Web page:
Turn Extra Zucchini Into the Ultimate Chocolate Cake

09/02/2014 at 09:46 AM ET

Chocolate Zucchini Cake Recipe
Trish Rosenquist for Mom on Timeout

Here’s an idea we can rally behind: When life gives you zucchini, make a decadent chocolate cake.

Anyone who grows vegetables knows that this popular squash can be quite prolific during the late summer, and food blogger Trish Rosenquist of Mom on Timeout came up with a sweet solution when she found herself picking at least one (or two!) zucchini daily for several weeks.

“I’d love to call this bread and pretend it’s ‘healthier’ but I think once a bread has a dripping, decadent, chocolate glaze poured on it, well, why pretend?” she writes of her cake, which she makes in a bundt pan to better flaunt its glossy frosting. Speaking of which, Rosenquist saves herself time and extra dishwashing by making the glaze in a microwaveable Pyrex measuring cup, so when it’s finished cooking she can simply pour it over the cake.

Though it is an indulgence, you shouldn’t totally write off this treat’s nutritional value: Zucchini, which has a high water content that makes it an ideal baking ingredient, is full of nutrients like vitamin A and potassium. Just don’t tell your kids, who will likely gobble up this dessert with gusto.

“The zucchini isn’t overpowering, it’s most definitely a chocolate cake,” Rosenquist tells PEOPLE.

Chocolate Zucchini Cake with Chocolate Glaze
Serves 8

2 medium zucchini, grated (about 2 to 3 cups)
2 cups sugar
3 eggs
1 ½ cups applesauce
5 tbsp. butter (2 tbsp. should be softened)
1 tbsp. plus ¼ tsp. vanilla extract
1 ½ all purpose flour
1 cup semisweet mini chocolate chips
1 tsp. baking soda
1 tsp. salt
1 tsp. ground cinnamon
7 tbsp. cocoa powder
½ cups wheat flour
¾ cup semisweet regular chocolate chips
1 tablespoon light corn syrup
1/4 teaspoon vanilla extract

1. Preheat the oven to 350F and grease a bundt pan with butter.

2. Grate the zucchini and set on paper towels to absorb excess moisture.

3. Combine sugar, eggs, applesauce, zucchini, the two tbsp. of softened butter, and 1 tbsp. vanilla extract in a large bowl.

4. In a small bowl, combine the mini chocolate chips with the wheat flour (this will keep the chips from sinking to the bottom while the cake is baking).

5. Stir the white flour, baking soda, salt, cinnamon, cocoa powder, and mix of mini chocolate chips and wheat flour into the wet ingredients until thoroughly combined.

6. Pour the batter into bundt pan. Bake the cake for 60 to 70 minutes or until an inserted toothpick comes out clean. Let the cake cool for ten minutes before inverting onto a plate.

7. To make the glaze, combine 3 tbsp. butter, regular chocolate chips, ¼ tsp. vanilla extract and corn syrup in a microwaveable dish or Pyrex measuring cup.

8. Heat in the microwave in 30 seconds intervals at fifty percent power, stirring in between, until melted. Pour over cake.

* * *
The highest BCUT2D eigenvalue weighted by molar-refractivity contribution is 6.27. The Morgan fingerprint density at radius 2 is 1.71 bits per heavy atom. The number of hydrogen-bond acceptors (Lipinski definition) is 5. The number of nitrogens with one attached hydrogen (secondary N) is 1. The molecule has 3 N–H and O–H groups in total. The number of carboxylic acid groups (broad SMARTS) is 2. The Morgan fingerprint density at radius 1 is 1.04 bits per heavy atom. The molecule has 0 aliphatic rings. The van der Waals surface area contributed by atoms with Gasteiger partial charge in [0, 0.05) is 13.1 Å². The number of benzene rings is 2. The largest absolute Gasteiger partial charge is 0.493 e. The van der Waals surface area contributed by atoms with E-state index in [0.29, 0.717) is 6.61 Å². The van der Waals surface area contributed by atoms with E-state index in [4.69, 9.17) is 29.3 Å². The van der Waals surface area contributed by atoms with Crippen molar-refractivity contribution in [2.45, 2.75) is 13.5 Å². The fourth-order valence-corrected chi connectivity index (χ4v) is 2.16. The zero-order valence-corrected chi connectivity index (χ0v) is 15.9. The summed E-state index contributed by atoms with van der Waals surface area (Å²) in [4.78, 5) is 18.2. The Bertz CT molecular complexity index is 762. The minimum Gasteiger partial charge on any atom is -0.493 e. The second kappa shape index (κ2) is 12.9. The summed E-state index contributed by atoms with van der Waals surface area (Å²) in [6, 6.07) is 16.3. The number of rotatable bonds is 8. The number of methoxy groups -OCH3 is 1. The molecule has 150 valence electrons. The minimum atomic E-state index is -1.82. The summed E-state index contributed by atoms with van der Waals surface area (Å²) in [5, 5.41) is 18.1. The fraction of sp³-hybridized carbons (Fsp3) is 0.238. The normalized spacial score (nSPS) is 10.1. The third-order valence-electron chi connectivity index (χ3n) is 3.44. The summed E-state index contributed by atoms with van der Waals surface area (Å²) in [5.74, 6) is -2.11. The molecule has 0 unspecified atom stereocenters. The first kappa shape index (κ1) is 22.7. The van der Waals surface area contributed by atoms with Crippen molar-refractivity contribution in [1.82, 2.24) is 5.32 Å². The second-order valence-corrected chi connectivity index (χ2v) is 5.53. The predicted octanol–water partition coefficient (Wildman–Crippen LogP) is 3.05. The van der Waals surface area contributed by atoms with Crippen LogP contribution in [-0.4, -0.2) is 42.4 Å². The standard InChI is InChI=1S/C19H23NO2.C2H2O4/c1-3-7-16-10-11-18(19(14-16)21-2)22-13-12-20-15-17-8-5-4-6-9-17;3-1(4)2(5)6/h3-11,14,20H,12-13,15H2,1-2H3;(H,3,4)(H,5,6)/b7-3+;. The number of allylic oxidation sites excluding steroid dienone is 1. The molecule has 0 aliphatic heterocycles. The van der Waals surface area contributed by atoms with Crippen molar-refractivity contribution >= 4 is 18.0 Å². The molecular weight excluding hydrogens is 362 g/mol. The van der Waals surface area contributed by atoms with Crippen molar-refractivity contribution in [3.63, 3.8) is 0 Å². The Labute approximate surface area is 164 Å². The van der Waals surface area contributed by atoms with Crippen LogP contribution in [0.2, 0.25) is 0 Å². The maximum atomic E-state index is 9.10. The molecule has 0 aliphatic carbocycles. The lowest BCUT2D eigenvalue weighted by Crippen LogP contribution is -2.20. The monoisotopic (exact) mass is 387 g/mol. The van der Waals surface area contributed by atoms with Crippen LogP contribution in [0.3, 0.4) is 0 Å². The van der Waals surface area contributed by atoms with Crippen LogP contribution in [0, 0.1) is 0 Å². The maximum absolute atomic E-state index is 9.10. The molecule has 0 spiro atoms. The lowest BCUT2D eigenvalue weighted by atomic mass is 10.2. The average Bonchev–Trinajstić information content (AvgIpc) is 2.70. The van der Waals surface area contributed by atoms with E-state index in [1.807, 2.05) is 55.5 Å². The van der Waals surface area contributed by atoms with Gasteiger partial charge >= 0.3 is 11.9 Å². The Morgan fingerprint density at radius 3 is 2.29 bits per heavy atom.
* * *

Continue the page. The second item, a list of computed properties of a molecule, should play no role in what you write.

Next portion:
—Lexi Dwyer

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FILED UNDER: Baking , Cake , Chocolate , Expert Tips , Recipes

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The Latest Craze in Disco Styles Is See-Through Jeans—but Beware of Foggy Bottoms
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The Latest Craze in Disco Styles Is See-Through Jeans—but Beware of Foggy Bottoms

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On a clear day, you can see forever—or at least that’s the wicked thought behind L.A. designer Agi Berliner’s transparent idea: see-through jeans. Exhibitionists notwithstanding, most folks wear them over bathing suits or as attention-getting evening wear with halters, garter belts and body stockings. Created for the disco crowd, the $34 jeans are selling like, well, hot pants. In just six weeks, 25,000 pairs have already been sold in such major department store chains as Macy’s, Bonwit’s and Saks.

“What’s limiting American designers is that we’re afraid to do something different,” says Berliner, 32, a Hungarian émigré who fled with her family to the U.S. in 1956. Agi thought up the gimmick in London while marveling at the way plastics were being employed by designers of punk fashion. In her L.A. office, where she designs for La Parisienne junior sportswear, Agi spent five days on the phone and six weeks testing to come up with the right plastic.

Agi herself tried out the French-cut jeans with the zipper in front, and quickly found several problems: Some plastics tore away from stitching, others wouldn’t bend and all fogged with perspiration. The ideal material proved to be a vinyl supplied by a bookbinder. The steam was eliminated with a series of vents behind the knees and in the crotch. “They’re no hotter than polyester pants,” claims Agi, “and if you wear them with tights, they won’t stick to your legs.”

Whatever the discomfort and despite the problem of Saturday night feverishness, discomaniacs report one major advantage of the plastic pants: no laundry bills. To keep Berliner’s see-through jeans clear, all the wearer needs is a little Windex.

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Maria on

Wow, I was all excited to make this recipe until I saw thwo cups of sugar…..there are way better and healthier options out there than this for chocolate and zucchini cake

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